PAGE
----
Killer Asian hornets have been spotted in the UK and the public is being asked to help track down the creatures and their nests so they can be destroyed.

The Asian hornet has been sweeping across Europe since 2004, after it was accidentally introduced to southern France from China.

It has now been spotted in Devon, Cornwall, Dorset, Somerset and the Channel Islands, reports Devon Live.

Weighing in at about twice the size of a honey bee at 25-35mm, the Asian hornet (Vespa velutina) can give a nasty sting, which is sometimes fatal. It has an orange face and a dark abdomen with the 4th segment yellow. Its thorax is entirely dark brown or black and velvety, and the insect has bright yellow tips to its legs.

If the hornets become established in the UK they pose a massive threat to honeybees
Asian hornets are an invasive species invaders and ruthless killers of pollinators like honeybees

The arrival of the hornet in Britain is especially bad news for bees - a favourite food source - and a single hornet can completely devastate a beehive, devouring up to 50 at a time, according to the Daily Mail.

Devon Beekeepers’ Asian Hornet Action Teams (AHATs) say this is the time of year when hornets can be spotted on flowering ivy and fallen fruit and they want the public to be their eyes and ears.

They will set up bait traps and will be able to track any suspected Asian hornets and destroy the nests which can be hidden in overgrown hedgerows.

Members of the public can download the free Asian Hornet Watch App on their smartphone to assist with identification and quick and easy submission of any reports.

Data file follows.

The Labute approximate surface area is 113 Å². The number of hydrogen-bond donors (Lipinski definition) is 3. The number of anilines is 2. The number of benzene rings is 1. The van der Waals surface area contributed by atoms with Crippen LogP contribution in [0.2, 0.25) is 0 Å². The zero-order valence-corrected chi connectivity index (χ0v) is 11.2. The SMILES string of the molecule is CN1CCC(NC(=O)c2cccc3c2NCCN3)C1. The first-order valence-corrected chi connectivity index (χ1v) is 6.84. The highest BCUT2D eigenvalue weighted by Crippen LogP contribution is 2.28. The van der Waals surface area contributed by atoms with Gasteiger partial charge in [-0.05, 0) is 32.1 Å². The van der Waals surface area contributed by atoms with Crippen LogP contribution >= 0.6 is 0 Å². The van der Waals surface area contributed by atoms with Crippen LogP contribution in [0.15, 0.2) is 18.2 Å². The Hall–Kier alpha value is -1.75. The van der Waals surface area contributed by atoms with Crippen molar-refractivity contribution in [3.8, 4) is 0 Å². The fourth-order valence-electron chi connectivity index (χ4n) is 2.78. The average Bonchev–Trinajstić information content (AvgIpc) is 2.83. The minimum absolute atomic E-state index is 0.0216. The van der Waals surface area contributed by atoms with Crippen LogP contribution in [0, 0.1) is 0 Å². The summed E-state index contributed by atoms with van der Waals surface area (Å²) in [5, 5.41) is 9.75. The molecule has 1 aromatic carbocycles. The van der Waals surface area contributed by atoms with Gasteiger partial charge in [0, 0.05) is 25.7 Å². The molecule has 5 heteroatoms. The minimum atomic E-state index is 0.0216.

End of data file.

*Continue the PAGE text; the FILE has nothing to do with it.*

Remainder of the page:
Do not provoke a nest of Asian hornets as they are very protective and may attack

Torbay AHAT spokesperson, Gerry Stuart, said: “This is a threat to all pollinators not just honey bees. They are slightly smaller than our native European hornet and it is 25-30mm head to tail, it has an orange face and a dark abdomen with the 4th segment yellow. Its thorax is entirely dark brown or black and velvety, and the insect has bright yellow tips to its legs.

"Unlike our native European hornet (Vespa crabro) , it doesn’t fly at night. Thwarting its establishment here in the UK is crucial to protect our pollinators, UK flora, fruit and other insect pollinated crop production.

"The public should be aware that whilst the Asian hornets are not ordinarily aggressive, they are advised that they should not under any circumstances approach a nest. If they are disturbed, they will actively defend their nests.”

If possible, take a photo or video and send it with any collected specimens to the Non-Native Species Secretariat (NNSS) or the Centre for Ecology & Hydrology or by email at: [email protected]

Or contact your local beekeeping association swarm liaison co-ordinator or swarm collector.

There is an Asian Hornet App which will help you log and report a sighting.

You can contact your nearest AHAT by using this interactive map and they will be help if you are unsure of identification.